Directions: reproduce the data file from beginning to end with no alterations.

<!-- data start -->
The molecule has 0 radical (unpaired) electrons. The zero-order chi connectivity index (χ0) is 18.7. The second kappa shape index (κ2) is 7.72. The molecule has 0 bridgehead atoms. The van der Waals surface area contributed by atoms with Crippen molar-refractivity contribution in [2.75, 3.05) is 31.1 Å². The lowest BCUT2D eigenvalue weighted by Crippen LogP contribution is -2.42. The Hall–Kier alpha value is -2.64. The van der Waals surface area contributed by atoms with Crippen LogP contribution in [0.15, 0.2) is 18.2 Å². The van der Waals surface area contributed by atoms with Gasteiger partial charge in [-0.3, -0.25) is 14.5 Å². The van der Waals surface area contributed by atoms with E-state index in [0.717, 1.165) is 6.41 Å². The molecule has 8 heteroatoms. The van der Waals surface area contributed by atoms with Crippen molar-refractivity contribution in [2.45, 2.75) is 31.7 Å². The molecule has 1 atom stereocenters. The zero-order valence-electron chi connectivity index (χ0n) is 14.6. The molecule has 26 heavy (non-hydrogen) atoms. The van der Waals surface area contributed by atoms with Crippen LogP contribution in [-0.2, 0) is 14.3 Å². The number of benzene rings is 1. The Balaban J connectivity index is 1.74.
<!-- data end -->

The molecule has 0 radical (unpaired) electrons. The zero-order chi connectivity index (χ0) is 18.7. The second kappa shape index (κ2) is 7.72. The molecule has 0 bridgehead atoms. The van der Waals surface area contributed by atoms with Crippen molar-refractivity contribution in [2.75, 3.05) is 31.1 Å². The lowest BCUT2D eigenvalue weighted by Crippen LogP contribution is -2.42. The Hall–Kier alpha value is -2.64. The van der Waals surface area contributed by atoms with Crippen LogP contribution in [0.15, 0.2) is 18.2 Å². The van der Waals surface area contributed by atoms with Gasteiger partial charge in [-0.3, -0.25) is 14.5 Å². The van der Waals surface area contributed by atoms with E-state index in [0.717, 1.165) is 6.41 Å². The molecule has 8 heteroatoms. The van der Waals surface area contributed by atoms with Crippen molar-refractivity contribution in [2.45, 2.75) is 31.7 Å². The molecule has 1 atom stereocenters. The zero-order valence-electron chi connectivity index (χ0n) is 14.6. The molecule has 26 heavy (non-hydrogen) atoms. The van der Waals surface area contributed by atoms with Crippen LogP contribution in [-0.2, 0) is 14.3 Å². The number of benzene rings is 1. The Balaban J connectivity index is 1.74.